Saturday, January 17, 2009
Horse Industry Defamation: Liability Revisited
As previously discussed in You Cant Say That! What Horse People Need to Know about Libel, Slander and Defamation, claims of horse industry defamation are frequent, but successful lawsuits are rare. However, a recent situation has highlighted an area of great potential liability for both individuals and equine websites. Equine Legal Solutions certainly doesn't condone abusive training practices. However, we feel a responsibility to outline the legal risks of publishing animal abuse allegations.
Popular websites such as GoHorseShow.com and HorsemansLibrary.com have published accusations of abuse allegedly committed by multiple world champion Western Pleasure trainer Cleve Wells. The accusations concern a horse allegedly discovered at Mr. Wells' property with infected spur wounds and fractured bone in the bars of its mouth. The accusations are detailed, and they include graphic color photos of the alleged wounds. In some published accounts, the allegations include written statements that appear to have been made by the horse owner, another witness and two veterinarians. All of that information tends to make the accusations look more credible.
As a result, concerned horse people are reading these allegations, believing them, and spreading them like wildfire. To date, Equine Legal Solutions has received three separate emails and two telephone calls about these allegations, all from folks with no firsthand knowledge who are simply passing on what they have read and commenting upon it. Equine chat boards are live with commentary on the situation. Obviously, these allegations have reached a very wide audience and, presumably, have negatively affected public opinion about Mr. Wells.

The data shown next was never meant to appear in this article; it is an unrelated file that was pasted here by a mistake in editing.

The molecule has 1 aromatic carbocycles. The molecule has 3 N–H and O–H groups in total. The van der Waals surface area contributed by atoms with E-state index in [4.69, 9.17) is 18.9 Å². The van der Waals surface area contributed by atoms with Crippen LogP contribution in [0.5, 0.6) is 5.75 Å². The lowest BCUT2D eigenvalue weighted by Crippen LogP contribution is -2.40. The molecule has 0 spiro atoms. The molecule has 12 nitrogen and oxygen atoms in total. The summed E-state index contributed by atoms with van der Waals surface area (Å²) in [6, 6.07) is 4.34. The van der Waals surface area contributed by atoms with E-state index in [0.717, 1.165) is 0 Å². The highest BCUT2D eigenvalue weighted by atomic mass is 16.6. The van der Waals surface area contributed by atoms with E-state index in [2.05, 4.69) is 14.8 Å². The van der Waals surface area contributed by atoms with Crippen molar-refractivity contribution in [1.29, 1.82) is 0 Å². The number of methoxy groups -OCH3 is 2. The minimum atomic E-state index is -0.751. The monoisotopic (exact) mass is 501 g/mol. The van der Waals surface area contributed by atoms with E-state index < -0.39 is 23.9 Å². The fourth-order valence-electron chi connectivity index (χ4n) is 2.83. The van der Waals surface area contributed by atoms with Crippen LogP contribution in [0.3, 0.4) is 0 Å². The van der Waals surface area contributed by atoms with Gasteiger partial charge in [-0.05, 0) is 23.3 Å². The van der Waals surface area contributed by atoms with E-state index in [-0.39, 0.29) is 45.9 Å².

Each "publication" and "republication" of a defamatory statement can be counted for the purpose of determining liability. What is a "publication"? The written statements were "published" when they were given to another person, whether that exchange took place by email, hand delivery, or otherwise. So, the horse owner published her statement each time she sent it to a website or emailed it to a friend. Each time those statements were then passed on, whether posted to a website, emailed or otherwise, they were "republished". So, in situations like this one, there are usually many, many republications. Note that the republications are typically beyond the control of the original publisher, yet the original publisher can have liability for them. So here, the horse owner appears to be the original publisher, and therefore she may have liability for all of the republications.
While equine websites republishing defamatory statements might argue that they are simply reporting news (and therefore should be immune from liability), there are potential problems with that defense. If the websites don't make appropriate efforts to verify facts before publishing defamatory statements, i.e., if they are negligent, that can lead to liability. In addition, when websites make decisions about what materials to publish, such as in the case of chat forums where some negative threads are removed and others left intact, that exercise of discretion can lead to liability. The publishing website is in effect helping its readers decide which statements are credible.
Unless the subject of the defamatory statements is a "public figure," mere negligence is sufficient to defeat a fair report privilege defense. Here, while Mr. Wells may be well-known in certain segments of the horse industry, he is arguably not well-known outside the horse industry. Therefore, it's highly debatable whether he is a "public figure". If he is, he would almost certainly be a "limited public figure" - that is, a public figure only to a certain narrow audience.